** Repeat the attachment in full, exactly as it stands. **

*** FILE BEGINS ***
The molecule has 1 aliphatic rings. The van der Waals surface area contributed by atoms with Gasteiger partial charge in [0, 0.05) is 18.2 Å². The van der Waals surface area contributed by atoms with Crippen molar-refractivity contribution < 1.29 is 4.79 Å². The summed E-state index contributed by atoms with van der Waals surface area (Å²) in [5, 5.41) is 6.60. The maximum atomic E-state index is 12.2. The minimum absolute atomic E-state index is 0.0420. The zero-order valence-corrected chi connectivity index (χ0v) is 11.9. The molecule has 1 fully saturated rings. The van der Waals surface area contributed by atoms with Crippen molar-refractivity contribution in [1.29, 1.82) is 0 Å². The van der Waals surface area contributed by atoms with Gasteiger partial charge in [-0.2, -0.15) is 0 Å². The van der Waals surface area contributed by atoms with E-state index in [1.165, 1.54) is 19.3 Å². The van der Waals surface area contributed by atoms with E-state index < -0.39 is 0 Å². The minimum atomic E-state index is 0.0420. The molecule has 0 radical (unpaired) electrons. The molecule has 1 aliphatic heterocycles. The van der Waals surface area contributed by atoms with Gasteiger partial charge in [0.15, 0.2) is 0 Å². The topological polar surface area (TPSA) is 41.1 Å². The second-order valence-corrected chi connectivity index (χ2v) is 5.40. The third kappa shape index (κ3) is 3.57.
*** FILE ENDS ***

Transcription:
The molecule has 1 aliphatic rings. The van der Waals surface area contributed by atoms with Gasteiger partial charge in [0, 0.05) is 18.2 Å². The van der Waals surface area contributed by atoms with Crippen molar-refractivity contribution < 1.29 is 4.79 Å². The summed E-state index contributed by atoms with van der Waals surface area (Å²) in [5, 5.41) is 6.60. The maximum atomic E-state index is 12.2. The minimum absolute atomic E-state index is 0.0420. The zero-order valence-corrected chi connectivity index (χ0v) is 11.9. The molecule has 1 fully saturated rings. The van der Waals surface area contributed by atoms with Crippen molar-refractivity contribution in [1.29, 1.82) is 0 Å². The van der Waals surface area contributed by atoms with Gasteiger partial charge in [-0.2, -0.15) is 0 Å². The van der Waals surface area contributed by atoms with E-state index in [1.165, 1.54) is 19.3 Å². The van der Waals surface area contributed by atoms with E-state index < -0.39 is 0 Å². The minimum atomic E-state index is 0.0420. The molecule has 0 radical (unpaired) electrons. The molecule has 1 aliphatic heterocycles. The van der Waals surface area contributed by atoms with Gasteiger partial charge in [0.15, 0.2) is 0 Å². The topological polar surface area (TPSA) is 41.1 Å². The second-order valence-corrected chi connectivity index (χ2v) is 5.40. The third kappa shape index (κ3) is 3.57.